European Eel Research
The European eel Anguilla anguilla is a fish of significant ecological importance. It is one of only 15 native fishes present in Ireland’s freshwater ecosystems and is perhaps the most recognisable of all our fauna. In recent decades, this species has undergone a dramatic decline throughout its range. The European Eel is a unique indicator of the environmental health and integrity of our oceans, estuaries and freshwaters, and its recent decline is seen as a serious environmental matter.
In response to the decline in European eel populations European Council Regulation 1100/2007 “Establishing measures for the recovery of the stock of European eel” has now been adopted in member states.
With funding from the ESB and in co-operation with the National University of Ireland, Galway, a major study on European eel in the Shannon estuary and Lower Shannon and Shannon estuary was undertaken by Dr. William O’Connor of ECOFACT during the period 1995-2003. This is largest juvenile eel research project to ever be undertaken in Ireland. This major research project included the following detailed studies:-
- Immigration timing and activity rhythms of glass eel in the Shannon estuary in relation to temporal and environmental factors
- Factors influencing the upstream riverine migration of juvenile European eel on the River Shannon and selected tributaries of its estuary
- Size structure and development stages of migrant European eel populations, and the size selectivity of various trapping methods
- Fish census results at the Ardnacrusha Borland fish-lift, with particular reference to European eel
- Interactions of juvenile European eel, brown trout Salmo trutta and other predators, in the tidal section of the lower Shannon River
- The assessment of European eel densities and population structures in the lower reaches of rivers in the Shannon estuary area using electrical fishing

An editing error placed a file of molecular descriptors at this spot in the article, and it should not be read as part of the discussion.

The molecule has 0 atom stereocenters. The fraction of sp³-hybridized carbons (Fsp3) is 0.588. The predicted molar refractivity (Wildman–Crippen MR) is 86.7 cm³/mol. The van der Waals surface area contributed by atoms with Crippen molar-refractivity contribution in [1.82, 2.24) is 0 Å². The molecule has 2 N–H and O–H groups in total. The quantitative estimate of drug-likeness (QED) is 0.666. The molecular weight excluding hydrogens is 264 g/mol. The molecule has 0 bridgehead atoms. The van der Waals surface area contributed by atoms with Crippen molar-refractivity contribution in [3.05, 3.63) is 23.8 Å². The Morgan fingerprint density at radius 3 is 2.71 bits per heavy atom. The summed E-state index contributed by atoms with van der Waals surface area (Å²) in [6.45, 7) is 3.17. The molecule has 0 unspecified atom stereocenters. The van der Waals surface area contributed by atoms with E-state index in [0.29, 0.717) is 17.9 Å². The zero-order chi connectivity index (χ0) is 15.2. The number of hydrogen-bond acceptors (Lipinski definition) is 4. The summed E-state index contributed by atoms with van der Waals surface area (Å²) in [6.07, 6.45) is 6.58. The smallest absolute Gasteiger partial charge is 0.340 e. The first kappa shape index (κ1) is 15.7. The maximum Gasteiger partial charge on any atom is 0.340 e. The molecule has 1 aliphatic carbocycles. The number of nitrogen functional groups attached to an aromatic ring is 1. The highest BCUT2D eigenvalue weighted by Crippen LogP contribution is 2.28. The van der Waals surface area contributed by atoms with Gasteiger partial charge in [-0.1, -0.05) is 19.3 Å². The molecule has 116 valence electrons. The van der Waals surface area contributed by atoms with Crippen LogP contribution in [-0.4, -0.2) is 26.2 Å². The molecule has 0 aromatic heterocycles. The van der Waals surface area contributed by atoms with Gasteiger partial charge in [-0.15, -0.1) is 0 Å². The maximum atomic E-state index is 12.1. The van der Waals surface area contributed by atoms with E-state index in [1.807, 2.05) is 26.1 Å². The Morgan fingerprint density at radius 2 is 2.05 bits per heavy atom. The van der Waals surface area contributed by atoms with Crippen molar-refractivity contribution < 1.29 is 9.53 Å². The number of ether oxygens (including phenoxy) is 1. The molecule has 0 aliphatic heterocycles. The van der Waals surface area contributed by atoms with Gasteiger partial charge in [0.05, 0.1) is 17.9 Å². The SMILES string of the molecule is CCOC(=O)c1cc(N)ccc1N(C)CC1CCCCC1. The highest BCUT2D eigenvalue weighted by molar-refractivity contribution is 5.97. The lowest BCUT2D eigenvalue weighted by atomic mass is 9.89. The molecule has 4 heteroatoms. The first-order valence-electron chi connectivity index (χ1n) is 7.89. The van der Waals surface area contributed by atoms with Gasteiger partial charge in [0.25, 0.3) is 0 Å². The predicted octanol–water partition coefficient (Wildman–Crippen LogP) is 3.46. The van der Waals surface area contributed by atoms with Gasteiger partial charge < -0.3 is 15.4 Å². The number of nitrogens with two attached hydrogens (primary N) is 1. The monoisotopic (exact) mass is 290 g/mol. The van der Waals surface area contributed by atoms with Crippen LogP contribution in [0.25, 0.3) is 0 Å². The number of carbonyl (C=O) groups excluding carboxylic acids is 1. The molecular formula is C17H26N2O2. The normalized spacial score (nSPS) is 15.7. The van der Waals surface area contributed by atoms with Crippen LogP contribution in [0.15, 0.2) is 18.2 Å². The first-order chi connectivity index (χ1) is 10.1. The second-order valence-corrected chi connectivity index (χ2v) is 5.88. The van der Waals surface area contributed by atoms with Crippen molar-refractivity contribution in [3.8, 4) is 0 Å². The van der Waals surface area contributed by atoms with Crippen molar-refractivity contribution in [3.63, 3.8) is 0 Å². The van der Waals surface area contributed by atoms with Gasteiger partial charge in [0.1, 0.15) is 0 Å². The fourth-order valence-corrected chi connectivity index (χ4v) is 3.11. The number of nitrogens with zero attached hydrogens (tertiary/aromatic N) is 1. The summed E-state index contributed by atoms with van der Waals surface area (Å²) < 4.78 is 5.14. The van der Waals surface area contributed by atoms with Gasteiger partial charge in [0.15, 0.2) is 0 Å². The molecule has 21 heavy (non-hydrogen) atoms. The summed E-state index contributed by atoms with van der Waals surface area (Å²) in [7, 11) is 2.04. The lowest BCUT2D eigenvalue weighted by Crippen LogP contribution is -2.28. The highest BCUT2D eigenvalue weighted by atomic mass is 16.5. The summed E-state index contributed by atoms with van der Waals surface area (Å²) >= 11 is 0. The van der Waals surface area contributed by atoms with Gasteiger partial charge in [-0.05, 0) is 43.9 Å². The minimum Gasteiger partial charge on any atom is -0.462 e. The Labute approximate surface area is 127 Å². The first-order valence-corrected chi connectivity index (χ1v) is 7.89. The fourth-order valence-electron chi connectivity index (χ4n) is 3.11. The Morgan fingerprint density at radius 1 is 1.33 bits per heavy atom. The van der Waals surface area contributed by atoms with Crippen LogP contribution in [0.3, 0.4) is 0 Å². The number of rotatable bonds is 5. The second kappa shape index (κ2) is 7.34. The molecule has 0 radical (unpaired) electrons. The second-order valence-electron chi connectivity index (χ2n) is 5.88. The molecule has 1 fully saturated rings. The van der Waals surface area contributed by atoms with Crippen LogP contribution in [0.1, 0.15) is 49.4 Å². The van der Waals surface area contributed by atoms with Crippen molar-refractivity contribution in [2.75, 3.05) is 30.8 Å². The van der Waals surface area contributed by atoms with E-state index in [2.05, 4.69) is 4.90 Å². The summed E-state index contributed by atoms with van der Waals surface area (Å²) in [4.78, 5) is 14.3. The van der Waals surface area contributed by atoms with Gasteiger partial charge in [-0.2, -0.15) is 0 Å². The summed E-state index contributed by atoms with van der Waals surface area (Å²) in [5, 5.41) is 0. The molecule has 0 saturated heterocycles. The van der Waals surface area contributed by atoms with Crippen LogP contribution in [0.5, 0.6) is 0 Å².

- Bycatch fish species recorded during the operation of a pilot scale glass eel fishery on the Shannon estuary
During the study exceptional results were obtained in relation to catching glass eels and elvers. Indeed, over 20 million juvenile eels captured and transported upstream on the River Shannon, to above the Shannon hydroelectric scheme . The key finding of the study was that despite the global downturn in eel numbers hugely significant catches of both glass eels and elvers could be made with determined and focused effort. Indeed, the annual catches made during the study period (1997-1999) exceeded the catches of any the previous catches since 1980, and (temporarily) reversed the decline in eel catches recorded on the River Shannon.
The results of this study call into question the validity of many juvenile eel index sites in Ireland as it is clear that catch effort, and the quality of this effort, can have a highly significant influence on results obtained. It is also clear that an urgent best effort approach is needed now to maximise use of available glass eel and elver resources to save this species and restore its fisheries. Banning of all eel fishing, which is has occurred in Ireland, may not be the most prudent use of available glass eel and elver resources.
To access the report just click on this link: ‘Biology and Management of European Eel (Anguilla anguilla, L) in the Shannon Estuary, Ireland‘.